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Not Learning From ACTA: IPR Protection And Enforcement Seen As 'Less Difficult Issue' For TAFTA/TTIP

from the what-do-they-know-that-we-don't? dept

Despite increasing calls for the imminent TAFTA/TTIP trade negotiations to be conducted as openly as possible, it seems likely that, as with ACTA and TPP, everything will be decided behind closed doors. That means the rest of us are forced to take our information about what is likely to happen where we can find it. For example, a new survey entitled "The Transatlantic Trade and Investment Partnership: Ambitious but Achievable" (pdf), carried out by The Bertelsmann Foundation and Atlantic Council, offers some interesting thoughts on the subject. Here's the description:

The Bertelsmann Foundation and Atlantic Council surveyed more than 400 potential respondents from business, academia, government, legislatures, and the media; 120 participated in the survey. Potential participants were selected on the basis of their expertise in trade policy and familiarity with the issues at hand in the TTIP negotiations. Respondents hailed from both sides of the Atlantic, with stakeholders from Washington, Brussels and Germany heavily represented.
Even though the subtitle of the survey is "A Stakeholder Survey and Three Scenarios", that's not really true: the main stakeholder -- the public -- is not represented at all. For what it's worth, 88 per cent of respondents think that the US and EU will manage to come to an agreement, with the majority expecting a "moderate" result, rather than broader or narrower ones. The general view was that such an agreement might come into force at the end of 2016. But the section that will probably be of most interest to Techdirt readers is the following, which ranks areas in order of the likelihood they will be part of the final deal:
Perhaps surprisingly given the recent failure to ratify the Anti-Counterfeit Trade Agreement (ACTA) in Europe, IPR protection and enforcement on A/V materials and software is seen as a less difficult issue by stakeholders, ranking fourth.
Indeed, that is surprising: the rejection of ACTA's measures by the European Parliament -- to say nothing of the tens of thousands of people who took to the streets of Europe -- was overwhelming: why do the "stakeholders" think this time will be different?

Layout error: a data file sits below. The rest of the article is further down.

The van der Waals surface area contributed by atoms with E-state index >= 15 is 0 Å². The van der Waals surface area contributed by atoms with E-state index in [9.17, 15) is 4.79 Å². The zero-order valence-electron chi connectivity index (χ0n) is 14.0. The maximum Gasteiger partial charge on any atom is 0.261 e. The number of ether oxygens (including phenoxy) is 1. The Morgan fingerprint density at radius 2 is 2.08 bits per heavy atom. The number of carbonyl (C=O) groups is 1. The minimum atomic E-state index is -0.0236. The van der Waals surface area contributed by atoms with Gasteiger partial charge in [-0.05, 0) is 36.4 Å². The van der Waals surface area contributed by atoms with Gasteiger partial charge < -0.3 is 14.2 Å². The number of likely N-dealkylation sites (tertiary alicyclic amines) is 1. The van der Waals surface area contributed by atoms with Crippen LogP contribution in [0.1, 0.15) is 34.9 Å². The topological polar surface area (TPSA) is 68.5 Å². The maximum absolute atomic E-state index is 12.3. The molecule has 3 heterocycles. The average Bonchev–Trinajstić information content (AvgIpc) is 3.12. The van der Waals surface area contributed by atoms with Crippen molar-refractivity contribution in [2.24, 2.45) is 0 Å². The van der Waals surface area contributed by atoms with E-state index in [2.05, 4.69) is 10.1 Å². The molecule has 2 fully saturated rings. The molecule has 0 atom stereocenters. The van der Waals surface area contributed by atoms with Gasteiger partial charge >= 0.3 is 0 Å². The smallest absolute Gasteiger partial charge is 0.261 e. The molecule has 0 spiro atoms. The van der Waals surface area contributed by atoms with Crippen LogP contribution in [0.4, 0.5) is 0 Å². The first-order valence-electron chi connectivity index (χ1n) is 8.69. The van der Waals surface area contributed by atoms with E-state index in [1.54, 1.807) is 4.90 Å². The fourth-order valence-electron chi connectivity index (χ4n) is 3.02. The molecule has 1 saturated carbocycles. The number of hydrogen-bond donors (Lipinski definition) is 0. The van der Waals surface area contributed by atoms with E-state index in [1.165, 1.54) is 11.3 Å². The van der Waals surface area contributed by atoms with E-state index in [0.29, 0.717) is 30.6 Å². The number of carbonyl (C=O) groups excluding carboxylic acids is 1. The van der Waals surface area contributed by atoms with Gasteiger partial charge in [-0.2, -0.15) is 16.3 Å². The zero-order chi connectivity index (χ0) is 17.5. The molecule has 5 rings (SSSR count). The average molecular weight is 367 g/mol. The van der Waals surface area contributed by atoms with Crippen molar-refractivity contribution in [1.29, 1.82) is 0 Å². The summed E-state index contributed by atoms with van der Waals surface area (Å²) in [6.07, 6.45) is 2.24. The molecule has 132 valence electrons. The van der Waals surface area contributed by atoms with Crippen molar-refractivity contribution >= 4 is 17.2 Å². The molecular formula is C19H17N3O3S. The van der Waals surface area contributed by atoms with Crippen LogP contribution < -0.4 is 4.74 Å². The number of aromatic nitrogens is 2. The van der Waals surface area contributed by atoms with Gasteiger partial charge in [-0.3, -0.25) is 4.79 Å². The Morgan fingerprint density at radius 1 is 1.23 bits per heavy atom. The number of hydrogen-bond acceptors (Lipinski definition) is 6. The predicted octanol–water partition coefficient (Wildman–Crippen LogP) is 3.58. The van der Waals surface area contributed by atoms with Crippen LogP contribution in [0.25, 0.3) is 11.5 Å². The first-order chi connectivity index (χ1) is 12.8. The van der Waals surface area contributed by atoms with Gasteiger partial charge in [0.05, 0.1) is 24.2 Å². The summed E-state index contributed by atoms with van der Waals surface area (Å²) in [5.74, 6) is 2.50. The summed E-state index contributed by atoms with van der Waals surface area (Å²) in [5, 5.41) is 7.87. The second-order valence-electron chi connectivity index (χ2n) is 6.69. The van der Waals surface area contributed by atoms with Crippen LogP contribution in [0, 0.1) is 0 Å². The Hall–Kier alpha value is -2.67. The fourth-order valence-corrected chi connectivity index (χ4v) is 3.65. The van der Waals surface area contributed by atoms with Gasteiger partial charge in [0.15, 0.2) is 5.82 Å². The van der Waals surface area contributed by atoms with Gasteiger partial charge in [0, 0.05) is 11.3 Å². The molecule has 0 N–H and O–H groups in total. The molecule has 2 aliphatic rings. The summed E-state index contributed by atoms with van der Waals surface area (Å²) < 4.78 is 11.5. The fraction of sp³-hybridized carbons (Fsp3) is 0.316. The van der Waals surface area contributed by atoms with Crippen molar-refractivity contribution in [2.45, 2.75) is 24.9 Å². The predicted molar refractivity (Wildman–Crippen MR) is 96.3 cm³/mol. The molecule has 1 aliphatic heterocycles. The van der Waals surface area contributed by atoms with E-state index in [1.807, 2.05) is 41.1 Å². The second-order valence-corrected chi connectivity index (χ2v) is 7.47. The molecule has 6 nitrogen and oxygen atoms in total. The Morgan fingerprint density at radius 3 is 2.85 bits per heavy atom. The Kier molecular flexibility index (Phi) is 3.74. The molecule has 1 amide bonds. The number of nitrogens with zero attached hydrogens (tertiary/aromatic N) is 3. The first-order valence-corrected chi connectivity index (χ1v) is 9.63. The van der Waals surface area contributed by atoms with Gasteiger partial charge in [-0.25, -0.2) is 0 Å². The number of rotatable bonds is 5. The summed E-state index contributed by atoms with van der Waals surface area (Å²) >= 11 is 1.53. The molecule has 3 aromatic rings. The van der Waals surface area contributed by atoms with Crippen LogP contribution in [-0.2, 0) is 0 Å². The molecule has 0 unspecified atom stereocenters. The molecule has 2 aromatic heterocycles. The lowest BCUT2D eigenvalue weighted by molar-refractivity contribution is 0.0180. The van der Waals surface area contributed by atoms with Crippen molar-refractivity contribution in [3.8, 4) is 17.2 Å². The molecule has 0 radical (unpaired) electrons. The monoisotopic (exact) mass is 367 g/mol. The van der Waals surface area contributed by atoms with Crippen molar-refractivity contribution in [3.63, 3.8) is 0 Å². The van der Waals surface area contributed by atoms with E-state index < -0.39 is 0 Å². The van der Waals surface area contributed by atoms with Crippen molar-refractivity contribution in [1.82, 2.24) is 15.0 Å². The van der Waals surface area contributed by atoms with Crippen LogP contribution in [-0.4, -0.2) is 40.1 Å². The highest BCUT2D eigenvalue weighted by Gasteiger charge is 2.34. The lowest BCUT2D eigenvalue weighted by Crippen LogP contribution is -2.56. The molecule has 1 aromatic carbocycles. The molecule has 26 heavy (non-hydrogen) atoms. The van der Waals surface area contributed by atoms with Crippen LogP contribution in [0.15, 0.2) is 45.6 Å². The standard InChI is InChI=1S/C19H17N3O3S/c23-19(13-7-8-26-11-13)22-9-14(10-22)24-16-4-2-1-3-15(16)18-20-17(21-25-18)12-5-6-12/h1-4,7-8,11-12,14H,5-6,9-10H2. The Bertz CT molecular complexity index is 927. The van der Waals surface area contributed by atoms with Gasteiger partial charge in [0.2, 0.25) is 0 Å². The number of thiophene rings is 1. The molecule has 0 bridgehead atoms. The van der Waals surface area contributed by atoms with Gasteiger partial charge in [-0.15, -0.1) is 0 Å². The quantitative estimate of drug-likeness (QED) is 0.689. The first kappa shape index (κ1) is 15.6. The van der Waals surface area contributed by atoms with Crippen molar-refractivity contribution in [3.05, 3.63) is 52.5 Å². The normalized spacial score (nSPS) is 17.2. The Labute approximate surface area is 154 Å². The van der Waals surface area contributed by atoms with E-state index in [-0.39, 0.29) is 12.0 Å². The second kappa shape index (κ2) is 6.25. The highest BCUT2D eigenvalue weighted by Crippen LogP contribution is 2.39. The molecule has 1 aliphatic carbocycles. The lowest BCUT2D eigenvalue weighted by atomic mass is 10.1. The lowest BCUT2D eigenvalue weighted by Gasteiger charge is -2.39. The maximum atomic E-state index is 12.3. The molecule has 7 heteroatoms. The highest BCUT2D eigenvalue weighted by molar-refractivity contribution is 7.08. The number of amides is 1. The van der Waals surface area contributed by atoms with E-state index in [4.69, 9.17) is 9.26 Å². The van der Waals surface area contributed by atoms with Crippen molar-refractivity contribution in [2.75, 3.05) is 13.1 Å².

As well as "less difficult" issues, the survey also dicusses where respondents think there's little hope of achieving agreement:

Interestingly, an issue that touches on some similar policy provisions -- the alignment of regulations concerning data protection and privacy [--] is considered extremely difficult, ranking 15th out of 17 issues surveyed. Transatlantic regulatory process convergence is particularly challenging, deemed by experts as both one of the most difficult issues (16th out of 17) and the most important overall to the agreement. Alignment in the use of GMOs and hormone-treated agricultural products was deemed most difficult.
The first of these is no surprise: there is currently a fierce battle going on between the US and EU views on data protection, with US lobbyists using rather extreme methods to get some of their ideas adopted in the EU's Data Protection Regulation that is currently being discussed. Similarly, the gulf between US and EU views on the presence of genetically-modified organisms and hormones in the food chain is well known.

Obviously, not too much can be read into the views of a fairly small and arbitrary group of people selected by The Bertelsmann Foundation and Atlantic Council. The fact that they think re-introducing some of ACTA's ideas might be one of the "less difficult" issues for TAFTA/TTIP suggests that they are either completely out of touch, or know something that we don't -- which is precisely why it's worth reading the full document just in case they do.

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Filed Under: acta, eu, tpp

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  1. identicon
    bikey, 25 Apr 2013 @ 6:31am


    Never mind 'a say' in the matter, they are not even going to tell you what it says. Poor Brussels is so desperate to be liked that they have to say 'jobs and growth' over and over again. But it won't happen, and EU will lose what it has - regulation of industry, non-GMO food and protection of agriculture.

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